They drink tea! But to avoid excessive perspiration, they take refuge in the mountains, where the air is cooler and swept by caressing winds.
Last Saturday, I went to a very nice spot on Nankang Tea Mountain, east of Taipei: Guang Ming Temple. From there, I had a commanding view of the Wen Shan mountain area.
The temperature was 5 degrees lower than in downtown Taipei and enabled me to set up my gong fu cha accessories I always carry in the trunk of my car (except gas bottles!) I had time to drink green tie kuan yin, a second place oolong dong-ding competition tea and the rest of my Shi-zou Ali Shan oolong! This list probably makes me a very thirsty tea drinker!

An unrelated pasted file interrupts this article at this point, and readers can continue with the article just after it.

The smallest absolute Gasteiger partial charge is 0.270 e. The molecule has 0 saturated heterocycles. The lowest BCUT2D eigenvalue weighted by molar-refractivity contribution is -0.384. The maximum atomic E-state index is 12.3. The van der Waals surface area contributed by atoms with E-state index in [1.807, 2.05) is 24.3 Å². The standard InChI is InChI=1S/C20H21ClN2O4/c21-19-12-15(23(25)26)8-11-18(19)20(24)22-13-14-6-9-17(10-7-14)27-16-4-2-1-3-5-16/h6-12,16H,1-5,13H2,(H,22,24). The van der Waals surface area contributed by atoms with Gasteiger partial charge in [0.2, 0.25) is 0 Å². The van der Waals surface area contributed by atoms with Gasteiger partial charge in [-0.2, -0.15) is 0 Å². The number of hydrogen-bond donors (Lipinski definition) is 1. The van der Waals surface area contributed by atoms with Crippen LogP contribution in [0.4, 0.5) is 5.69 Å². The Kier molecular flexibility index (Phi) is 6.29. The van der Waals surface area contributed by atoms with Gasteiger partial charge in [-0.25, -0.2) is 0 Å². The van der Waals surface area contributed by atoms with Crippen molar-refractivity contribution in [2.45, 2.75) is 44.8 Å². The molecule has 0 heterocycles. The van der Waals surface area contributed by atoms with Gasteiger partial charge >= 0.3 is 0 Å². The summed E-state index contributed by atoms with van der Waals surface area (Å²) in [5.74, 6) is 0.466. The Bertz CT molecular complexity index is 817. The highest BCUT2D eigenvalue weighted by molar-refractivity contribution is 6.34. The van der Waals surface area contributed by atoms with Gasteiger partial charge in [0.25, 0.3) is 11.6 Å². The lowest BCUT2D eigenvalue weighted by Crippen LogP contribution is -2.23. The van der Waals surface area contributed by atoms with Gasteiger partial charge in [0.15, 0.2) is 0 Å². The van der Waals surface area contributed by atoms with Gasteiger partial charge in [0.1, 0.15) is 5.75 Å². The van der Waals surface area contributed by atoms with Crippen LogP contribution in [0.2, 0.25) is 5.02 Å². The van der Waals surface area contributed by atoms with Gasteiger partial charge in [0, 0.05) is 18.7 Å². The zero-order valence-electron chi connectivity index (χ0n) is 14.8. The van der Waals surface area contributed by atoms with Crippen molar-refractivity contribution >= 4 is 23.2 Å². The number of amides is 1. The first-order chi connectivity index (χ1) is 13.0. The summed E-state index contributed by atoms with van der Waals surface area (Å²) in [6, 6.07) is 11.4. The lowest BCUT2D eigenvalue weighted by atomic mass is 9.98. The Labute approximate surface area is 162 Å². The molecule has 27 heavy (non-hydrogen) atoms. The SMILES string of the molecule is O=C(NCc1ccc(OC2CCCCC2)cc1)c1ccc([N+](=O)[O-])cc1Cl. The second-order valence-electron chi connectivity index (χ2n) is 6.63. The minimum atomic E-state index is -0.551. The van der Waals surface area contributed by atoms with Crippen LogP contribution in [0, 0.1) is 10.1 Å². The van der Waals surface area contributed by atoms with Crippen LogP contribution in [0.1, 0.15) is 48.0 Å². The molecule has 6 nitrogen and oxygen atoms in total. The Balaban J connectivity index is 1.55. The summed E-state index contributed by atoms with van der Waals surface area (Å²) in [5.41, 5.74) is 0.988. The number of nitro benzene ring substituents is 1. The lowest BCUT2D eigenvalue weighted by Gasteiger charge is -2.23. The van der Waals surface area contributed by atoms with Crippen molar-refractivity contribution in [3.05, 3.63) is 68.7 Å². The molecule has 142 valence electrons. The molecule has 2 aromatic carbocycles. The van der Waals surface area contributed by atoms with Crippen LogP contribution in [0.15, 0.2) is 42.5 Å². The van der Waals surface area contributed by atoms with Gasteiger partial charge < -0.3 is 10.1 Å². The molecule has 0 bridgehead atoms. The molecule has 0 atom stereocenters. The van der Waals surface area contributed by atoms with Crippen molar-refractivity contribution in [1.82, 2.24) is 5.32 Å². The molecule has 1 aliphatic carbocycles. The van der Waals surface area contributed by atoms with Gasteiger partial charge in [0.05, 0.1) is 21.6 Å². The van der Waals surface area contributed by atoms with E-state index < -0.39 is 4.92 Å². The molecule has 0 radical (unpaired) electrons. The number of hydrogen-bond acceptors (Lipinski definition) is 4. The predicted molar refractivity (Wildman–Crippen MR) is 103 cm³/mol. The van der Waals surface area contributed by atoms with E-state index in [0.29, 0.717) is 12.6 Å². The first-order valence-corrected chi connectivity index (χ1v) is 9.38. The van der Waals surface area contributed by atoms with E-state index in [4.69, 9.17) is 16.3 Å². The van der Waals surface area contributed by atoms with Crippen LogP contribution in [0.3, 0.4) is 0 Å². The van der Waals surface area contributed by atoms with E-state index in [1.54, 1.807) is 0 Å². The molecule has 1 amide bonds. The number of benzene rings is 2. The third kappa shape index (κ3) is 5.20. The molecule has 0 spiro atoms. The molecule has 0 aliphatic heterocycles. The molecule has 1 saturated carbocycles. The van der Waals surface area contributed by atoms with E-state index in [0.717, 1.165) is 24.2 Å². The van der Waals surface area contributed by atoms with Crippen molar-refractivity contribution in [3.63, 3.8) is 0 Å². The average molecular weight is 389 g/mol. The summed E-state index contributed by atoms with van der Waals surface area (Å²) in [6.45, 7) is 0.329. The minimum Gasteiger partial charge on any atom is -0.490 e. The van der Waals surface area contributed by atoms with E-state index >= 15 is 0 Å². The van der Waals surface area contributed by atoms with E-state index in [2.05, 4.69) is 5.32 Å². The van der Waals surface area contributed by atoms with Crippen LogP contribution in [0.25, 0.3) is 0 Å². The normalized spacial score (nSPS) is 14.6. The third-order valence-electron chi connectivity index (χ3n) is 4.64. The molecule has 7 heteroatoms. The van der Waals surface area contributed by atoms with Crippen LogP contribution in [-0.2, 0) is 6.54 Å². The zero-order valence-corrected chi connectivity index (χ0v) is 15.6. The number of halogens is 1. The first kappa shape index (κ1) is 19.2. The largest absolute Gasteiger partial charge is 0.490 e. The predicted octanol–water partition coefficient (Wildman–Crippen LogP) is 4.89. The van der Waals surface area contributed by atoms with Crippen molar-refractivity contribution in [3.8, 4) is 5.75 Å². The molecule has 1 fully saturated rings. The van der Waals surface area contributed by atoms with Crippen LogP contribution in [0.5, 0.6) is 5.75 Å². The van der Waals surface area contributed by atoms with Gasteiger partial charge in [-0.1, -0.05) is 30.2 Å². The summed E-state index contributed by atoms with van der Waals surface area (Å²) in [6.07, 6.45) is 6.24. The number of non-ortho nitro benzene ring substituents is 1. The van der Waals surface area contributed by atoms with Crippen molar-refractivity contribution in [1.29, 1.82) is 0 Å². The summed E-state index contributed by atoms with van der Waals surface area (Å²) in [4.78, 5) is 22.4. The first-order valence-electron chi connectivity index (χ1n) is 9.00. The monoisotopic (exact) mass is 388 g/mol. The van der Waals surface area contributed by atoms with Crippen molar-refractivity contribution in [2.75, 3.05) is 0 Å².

It was a most enjoyable moment. The colors of the leaves were particularly bright under the sun. It didn't matter that the tea was warm. As Teaparker says: "Tea is a natural product. It is therefore very suited to be drunk outdoors. It will adapt to its environement and quench more than just our thirst."
I live in Taiwan since 1996 and have been studying tea with Teaparker. He's a worldwide tea expert and author of over 30 tea books. The study of tea isn't just theoretical, but it's also rooted in daily practice. It's a path of continuous improvement. As my brewing technique improves I get access to better teas and better accessories. These things go hand in hand. My blog documents my learning since 2004. And I have set up an online tea boutique with my selection of top quality teas, accessories and tea culture.